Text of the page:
Tuesday, 16 November 2010

Course assignment and final session 9.12

Just in case you want to start preparing:

Culture as Production: final session and course assignment.

9.12 we'll have the final session. Here is a description of how to prepare yourselves:

1. Form groups of 2 - 5 people interested in same topics, themes, thinkers.

2. Choose a thinker (Debord, Benjamin, De Certeau, Virno, Vähämäki etc.) - or take two thinkers and compare their ideas on a topic - or choose a topic or theme and see who has said something relevant. Also find at least one relevant text to work on - a chapter, an article, a meaningful excerpt. Use the list of literature and references in the blog; consult me if you cannot find what you need. Read the text!

3. Discuss the text/thinker/theme(s).
Possible topics, themes, questions for discussion:
a. What is culture? What is the significance of culture? Whose culture?
b. For instance: compare Debord's and De Certeau's ideas on consumption. Or Debord and Baudrillard on spectacle/ simulation. Or the role and meaning of masses in Benjamin – de Certeau - Virno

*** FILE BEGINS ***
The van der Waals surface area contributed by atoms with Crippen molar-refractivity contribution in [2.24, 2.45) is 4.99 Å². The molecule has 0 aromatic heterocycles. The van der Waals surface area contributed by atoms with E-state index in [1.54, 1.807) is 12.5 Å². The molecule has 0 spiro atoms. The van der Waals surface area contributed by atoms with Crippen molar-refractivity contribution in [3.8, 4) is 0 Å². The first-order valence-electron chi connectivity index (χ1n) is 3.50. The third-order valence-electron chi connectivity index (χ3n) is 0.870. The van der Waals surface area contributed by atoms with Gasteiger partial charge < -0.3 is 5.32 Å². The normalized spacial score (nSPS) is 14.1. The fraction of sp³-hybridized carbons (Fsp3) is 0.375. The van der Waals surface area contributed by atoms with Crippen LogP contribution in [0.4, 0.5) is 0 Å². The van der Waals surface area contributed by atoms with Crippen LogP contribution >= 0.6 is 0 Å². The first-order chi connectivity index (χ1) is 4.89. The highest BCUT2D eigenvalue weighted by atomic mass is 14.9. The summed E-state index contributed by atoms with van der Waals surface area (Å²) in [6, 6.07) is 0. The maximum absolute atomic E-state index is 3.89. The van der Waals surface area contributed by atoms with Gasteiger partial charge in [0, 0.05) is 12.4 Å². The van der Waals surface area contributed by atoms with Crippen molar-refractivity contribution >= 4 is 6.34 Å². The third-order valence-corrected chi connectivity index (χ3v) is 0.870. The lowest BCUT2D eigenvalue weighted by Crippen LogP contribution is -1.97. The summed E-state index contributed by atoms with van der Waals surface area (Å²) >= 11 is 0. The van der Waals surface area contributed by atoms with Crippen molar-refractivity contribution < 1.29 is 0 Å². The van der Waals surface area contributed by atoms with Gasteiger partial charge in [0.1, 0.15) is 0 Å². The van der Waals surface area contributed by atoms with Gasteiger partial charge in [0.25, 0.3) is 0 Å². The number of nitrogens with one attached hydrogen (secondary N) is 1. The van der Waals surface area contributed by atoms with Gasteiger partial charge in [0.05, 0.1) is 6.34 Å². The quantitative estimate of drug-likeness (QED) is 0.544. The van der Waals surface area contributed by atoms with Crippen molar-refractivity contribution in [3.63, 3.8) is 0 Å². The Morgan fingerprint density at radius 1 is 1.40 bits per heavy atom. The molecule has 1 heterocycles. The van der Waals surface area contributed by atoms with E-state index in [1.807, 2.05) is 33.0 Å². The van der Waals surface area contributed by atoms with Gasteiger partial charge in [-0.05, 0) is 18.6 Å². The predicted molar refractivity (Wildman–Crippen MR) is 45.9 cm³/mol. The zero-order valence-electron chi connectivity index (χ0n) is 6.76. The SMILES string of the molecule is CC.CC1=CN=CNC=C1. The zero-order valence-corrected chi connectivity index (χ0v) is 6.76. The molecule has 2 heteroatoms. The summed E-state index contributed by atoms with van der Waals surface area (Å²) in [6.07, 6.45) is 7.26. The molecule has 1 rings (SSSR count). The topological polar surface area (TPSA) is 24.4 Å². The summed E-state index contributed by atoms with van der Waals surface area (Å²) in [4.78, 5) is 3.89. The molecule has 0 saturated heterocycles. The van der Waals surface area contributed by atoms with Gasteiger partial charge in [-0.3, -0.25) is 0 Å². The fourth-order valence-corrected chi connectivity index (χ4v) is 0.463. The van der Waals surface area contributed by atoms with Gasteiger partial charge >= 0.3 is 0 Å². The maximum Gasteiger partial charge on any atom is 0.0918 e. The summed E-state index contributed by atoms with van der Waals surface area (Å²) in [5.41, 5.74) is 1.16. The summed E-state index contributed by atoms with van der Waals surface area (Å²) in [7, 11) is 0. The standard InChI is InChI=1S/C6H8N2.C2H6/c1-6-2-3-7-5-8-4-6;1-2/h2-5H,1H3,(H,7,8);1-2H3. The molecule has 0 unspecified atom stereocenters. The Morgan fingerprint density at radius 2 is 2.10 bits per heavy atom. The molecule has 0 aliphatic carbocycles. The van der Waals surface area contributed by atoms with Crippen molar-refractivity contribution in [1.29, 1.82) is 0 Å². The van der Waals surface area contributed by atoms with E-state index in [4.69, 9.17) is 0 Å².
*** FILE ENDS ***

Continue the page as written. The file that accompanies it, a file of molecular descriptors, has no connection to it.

c. What texts, themes, topics find an echo in your experience? How? 
d. You can also define a good question, topic, theme - give some arguments why it is relevant, discuss it.

4. Somebody please remember to keep notes! You can discuss in Finnish or English, but please prepare a report/presentation/sum-up of your discussion in English so we can all share. You don't need to make power-points or a written report, but we need to understand what you have been discussing.
Remember also: there are no stupid questions or view-points, this is not about who is right or wrong. This is about what you find in the material.

5. And 9.12 we’ll hear what you found and discussed, and talk about the texts and the course together.

In general: please come and ask me if you need something!

15.11 Michel de Certeau and the Practices of Everyday Life

General Introduction

This essay is part of a continuing investigation of the ways in which users - commonly assumed to be passive and guided by established rules - operate. The point is not so much to discuss this elusive yet fundamental subject as to make such a discussion possible; that is, by means of inquiries and hypotheses, to indicate pathways for further research. This goal will be achieved if everyday practices, "ways of operating" or doing things, no longer appear as merely the obscure background of social activity, and if a body of theoretical questions, methods, categories, and perspectives, by penetrating this obscurity, make it possible to articulate them.